We should all love small cars. Apart from the fact that they are much cheaper to run and maintain than bigger cars, they are also quite cheap to buy and insure. If at the helm of a Renault Kwid you crashed into Chris Kriubi’s Maybach Mercedes, you’d obviously be distraught at your loss but probably even more so for the billionaire, and whichever insurance company happens to handle his matters. Small cars are also mighty fun to drive.
The engines may be small but they have very little weight to move. Their thin tyres squeal when you corner at legal speeds, and as I discovered when testing a Duet two years back.
Said vehicle at 4am at a left bend had its rear left wheel in the air at the very same time I had my heart in my mouth. It was all legal fun being had, something that would have been impossible in any larger car.
The 2010 model, the second generation of the Passo, is much softer to the eyes than the first. The design is more of an evolution than a revolution. The headlights are roughly the same shape, but more rounded, the lower lip now has a smoother chin and a more welcoming fascia courtesy of its deliberately cute face.
If you park it side to side with its more angular predecessor it looks like a fat happy baby carved from a used piece of soap. Like the Duet, the Passo was born of the nocturnal dealings between Daihatsu and Toyota.
The former taking advantage of the latter’s expertise in making small cars feel big on the inside. For 2010 the interior gets improvements like a hook before the passenger seat, which allows you to conveniently hung grocery bags and the like.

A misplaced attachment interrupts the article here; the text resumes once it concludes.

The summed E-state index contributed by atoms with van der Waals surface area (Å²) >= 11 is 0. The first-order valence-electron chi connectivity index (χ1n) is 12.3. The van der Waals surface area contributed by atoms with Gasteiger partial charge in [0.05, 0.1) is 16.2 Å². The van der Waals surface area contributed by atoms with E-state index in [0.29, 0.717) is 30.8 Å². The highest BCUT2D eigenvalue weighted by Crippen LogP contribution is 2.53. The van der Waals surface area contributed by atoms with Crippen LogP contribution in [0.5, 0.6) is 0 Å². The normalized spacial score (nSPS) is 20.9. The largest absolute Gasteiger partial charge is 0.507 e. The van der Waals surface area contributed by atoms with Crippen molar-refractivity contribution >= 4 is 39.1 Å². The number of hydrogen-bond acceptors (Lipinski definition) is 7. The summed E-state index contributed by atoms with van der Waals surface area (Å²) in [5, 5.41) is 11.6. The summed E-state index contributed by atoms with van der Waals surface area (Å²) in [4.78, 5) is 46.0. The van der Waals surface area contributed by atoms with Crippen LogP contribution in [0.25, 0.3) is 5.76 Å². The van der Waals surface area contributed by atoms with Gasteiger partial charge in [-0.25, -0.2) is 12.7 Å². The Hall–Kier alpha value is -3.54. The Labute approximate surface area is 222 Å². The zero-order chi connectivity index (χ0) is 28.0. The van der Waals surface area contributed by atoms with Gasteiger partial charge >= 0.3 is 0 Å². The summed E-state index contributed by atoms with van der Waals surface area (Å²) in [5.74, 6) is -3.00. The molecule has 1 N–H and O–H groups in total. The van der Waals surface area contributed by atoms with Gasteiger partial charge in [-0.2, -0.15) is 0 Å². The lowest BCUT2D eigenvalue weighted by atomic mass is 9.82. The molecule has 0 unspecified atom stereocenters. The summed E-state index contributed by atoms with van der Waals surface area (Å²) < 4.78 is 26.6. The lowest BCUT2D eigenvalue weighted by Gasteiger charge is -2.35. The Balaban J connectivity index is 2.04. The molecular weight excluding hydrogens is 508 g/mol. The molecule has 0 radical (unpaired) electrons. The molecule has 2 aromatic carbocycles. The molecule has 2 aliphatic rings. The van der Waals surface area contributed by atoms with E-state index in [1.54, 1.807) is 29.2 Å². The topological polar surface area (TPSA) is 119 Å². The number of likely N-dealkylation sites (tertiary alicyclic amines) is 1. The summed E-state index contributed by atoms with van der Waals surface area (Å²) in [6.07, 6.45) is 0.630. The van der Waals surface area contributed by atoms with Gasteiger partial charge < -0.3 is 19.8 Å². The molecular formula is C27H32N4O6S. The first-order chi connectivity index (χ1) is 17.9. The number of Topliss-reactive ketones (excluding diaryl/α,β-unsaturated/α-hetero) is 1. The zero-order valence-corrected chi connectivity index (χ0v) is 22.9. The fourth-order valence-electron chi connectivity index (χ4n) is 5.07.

The interior is pretty much the same as before, surprisingly voluminous with the split folding rear seats increasing luggage capacity to 22 cubic feet. Thankfully it doesn’t make pretensions of being more upmarket than it really is.
The plastic feels hard wearing but economical and that’s about it. A nice enough place to sit as you go about your business in the urban jungle.
You can get the Passo with either a 1.0 litre or a 1.3 litre engine. Best of luck trying to get the 1.3. Unless you specifically import it, most dealers will have the cheaper 1.0 that they can sell for a higher price. Clean examples are currently retailing for about 650,000 shillings.
That said the smaller engine is not that bad, it comes with a seemingly paltry 71 horsepower that’s sent to the front wheels via a 4 speed CVT automatic. But the good news is that this is a super-mini and it weighs in at 20 kilos shy of a ton. This means that your visits to the pumps will be few and in between, returning 20 km to the litre.
That’s all well and good but the Passo is more than just an econo-box. Turn the very light but communicative steering wheel in and unlike the rivals who suddenly pitch and roll, the Passo comfortably turns in.
It’s wider and slightly heavier than its predecessor and turns in almost nonchalantly. You can feel the front wheels grappling for grip at 7O kph. If you’re inclined to treat it as more than just a shopping basket you’ll love driving the Passo.
It embodies everything a small car should be; sure footed, economical no matter how much you push it and rewarding when you actually do. It’s nimble and turns in sharper than before to manoeuvre tight situations better.
I felt a respectful bond develop as I powered up steep hills in the back roads of Kitisuru having heaps of fun but all below the speed limits. The CVT is mostly alert to whatever your right foot is up to but I felt that the 5 speed manual would have been better.
Constant churning of the shifter would be much more rewarding in such a small car especially if it came with the more powerful 1.3 litre engine. But nobody gets a Passo for the driving dynamics, which play second fiddle to its economy.
Despite the heavily softened look and the soon to follow reputation as a girly car, the Passo still retains its straightforward demeanour. It’s a practical little car that’s cheap to buy and run. It will ferry four, normally sized people comfortably and when you step on it, it will put a smile on your face. What more could you want in a small car?